Jan. 23 (Bloomberg) -- Portugal’s 10-year bonds gained for a fifth day, extending the longest rally since November, amid speculation the country will succeed in selling notes for the first time since requesting a bailout in April 2011.
Portuguese two-year yields dropped below 3 percent, a level not seen since October 2010. Spanish securities rose after the nation’s Treasury said it aims to cover as much as 13 percent of its planned gross debt issuance for 2013 this month after a syndicated sale yesterday attracted record demand. German bunds advanced as the International Monetary Fund cut its global growth forecasts and projected a second year of contraction in the euro area, spurring demand for the region’s safest assets.
“The improvement in how peripheral debt, not only Spain and Italy, but also Ireland, has been received by the market definitely bodes well for a Portuguese syndication,” said Norbert Aul, a rates strategist at Royal Bank of Canada in London. “This is the next big step to having real primary market access.”
The yield on Portuguese 10-year bonds fell six basis points, or 0.06 percentage point, to 5.83 percent at 4:43 p.m. London time. The 4.95 percent security due October 2023 climbed 0.47, or 4.70 euros per 1,000-euro ($1,330) face amount, to 93.125. Two-year rates dropped 21 basis points to 3.06 percent, after sliding to 2.94 percent, the least since Oct. 26, 2010.
Portugal’s sale of October 2017 notes through banks may be priced to yield 395 basis points more than the mid-swap rate, according to a person familiar with the deal, who declined to be identified because the transaction hasn’t been completed.
The nation may sell as much as 2 billion euros of the notes, RBC’s Aul estimated.
Spain allotted 7 billion euros of 10-year bonds yesterday, a sale that Economy Minister Luis de Guindos said had the biggest demand in the nation’s history. Ireland sold 2.5 billion euros of bonds on Jan. 8, spurring Portugal, which requested a 78 billion-euro bailout in 2011, to achieve its goal of regaining market access by September.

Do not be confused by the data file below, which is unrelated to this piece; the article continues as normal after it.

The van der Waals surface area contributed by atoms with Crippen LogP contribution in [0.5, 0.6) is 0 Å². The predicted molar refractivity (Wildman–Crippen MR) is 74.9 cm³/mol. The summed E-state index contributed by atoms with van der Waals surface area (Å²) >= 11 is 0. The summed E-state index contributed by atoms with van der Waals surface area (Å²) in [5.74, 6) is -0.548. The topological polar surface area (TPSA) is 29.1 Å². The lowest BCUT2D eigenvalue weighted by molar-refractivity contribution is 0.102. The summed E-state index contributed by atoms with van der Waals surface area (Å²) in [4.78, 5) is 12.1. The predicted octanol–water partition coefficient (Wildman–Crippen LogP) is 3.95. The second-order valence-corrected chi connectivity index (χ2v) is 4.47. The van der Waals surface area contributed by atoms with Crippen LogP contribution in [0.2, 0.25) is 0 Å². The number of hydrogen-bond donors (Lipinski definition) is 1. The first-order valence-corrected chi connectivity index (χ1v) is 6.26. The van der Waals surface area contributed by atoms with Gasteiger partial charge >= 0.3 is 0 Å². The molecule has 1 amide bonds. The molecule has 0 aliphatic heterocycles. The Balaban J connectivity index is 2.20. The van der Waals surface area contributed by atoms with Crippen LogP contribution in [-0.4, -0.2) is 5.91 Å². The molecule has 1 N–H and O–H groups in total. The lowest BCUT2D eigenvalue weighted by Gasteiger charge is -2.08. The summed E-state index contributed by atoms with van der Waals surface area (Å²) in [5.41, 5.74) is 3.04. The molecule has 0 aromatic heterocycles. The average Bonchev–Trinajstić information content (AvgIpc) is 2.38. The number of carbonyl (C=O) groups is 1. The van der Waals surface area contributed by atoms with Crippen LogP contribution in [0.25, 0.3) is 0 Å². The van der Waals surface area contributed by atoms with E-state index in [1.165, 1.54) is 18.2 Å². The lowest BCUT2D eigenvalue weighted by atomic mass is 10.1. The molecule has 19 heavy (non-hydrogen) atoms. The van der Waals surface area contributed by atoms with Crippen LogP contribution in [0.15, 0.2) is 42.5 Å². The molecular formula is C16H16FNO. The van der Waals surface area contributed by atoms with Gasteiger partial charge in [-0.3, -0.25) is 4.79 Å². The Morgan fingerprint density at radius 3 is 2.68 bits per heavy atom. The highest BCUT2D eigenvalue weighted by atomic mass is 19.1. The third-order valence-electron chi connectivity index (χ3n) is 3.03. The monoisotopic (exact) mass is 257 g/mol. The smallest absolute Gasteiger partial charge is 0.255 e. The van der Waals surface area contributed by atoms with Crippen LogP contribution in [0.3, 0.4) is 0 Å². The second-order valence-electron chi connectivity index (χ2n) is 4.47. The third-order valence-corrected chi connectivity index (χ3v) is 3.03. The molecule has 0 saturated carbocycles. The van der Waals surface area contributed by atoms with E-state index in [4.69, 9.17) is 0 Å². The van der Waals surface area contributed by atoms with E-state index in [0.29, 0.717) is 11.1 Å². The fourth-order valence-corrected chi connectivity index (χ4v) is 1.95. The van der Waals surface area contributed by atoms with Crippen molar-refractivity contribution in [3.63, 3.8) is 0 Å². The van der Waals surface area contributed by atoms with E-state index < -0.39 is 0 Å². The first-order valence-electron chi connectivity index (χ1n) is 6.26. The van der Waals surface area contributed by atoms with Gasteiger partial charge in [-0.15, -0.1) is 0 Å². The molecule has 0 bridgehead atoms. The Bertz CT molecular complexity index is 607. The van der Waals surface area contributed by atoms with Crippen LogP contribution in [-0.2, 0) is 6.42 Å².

“For Portugal to get back to capital markets so soon in 2013 is quite something,” Padhraic Garvey, head of developed-market debt strategy at ING Bank NV in Amsterdam, wrote in a note to clients today. “A successful tap would ease that pressure on bills, and pave the way for Portugal to ease its way back on to capital markets.”
Spanish 10-year yields fell five basis points to 5.07 percent, and the rate on the nation’s two-year notes dropped two basis points to 2.55 percent.
Germany’s 10-year bunds rose for a second day, pushing the yield down three basis points to 1.54 percent. It climbed to 1.64 percent on Jan. 18, the highest level since Oct. 18.
The world economy will expand 3.5 percent this year, less than the 3.6 percent forecast in October, the Washington-based IMF said today in an update of its World Economic Outlook report. It expects the 17-country euro area to shrink 0.2 percent in 2013, instead of growing 0.2 percent as forecast in October, as Spain leads the contraction and Germany slows.
“Is Europe on the mend? I think the answer is yes and no,” IMF Chief Economist Olivier Blanchard said in a video released with the report. “Something has to happen to start growth.”
Volatility on Greek bonds was the highest in euro-area markets today, followed by those of Finland and Austria, according to measures of 10-year or similar-maturity debt, the yield spread between two-year and 10-year securities, and credit-default swaps.
German bunds have handed investors a loss of 1.3 percent this month through yesterday, according to indexes compiled by Bloomberg and the European Federation of Financial Analysts Societies. Portuguese securities returned 1.8 percent and Spanish bonds gained 1.4 percent, the indexes show.
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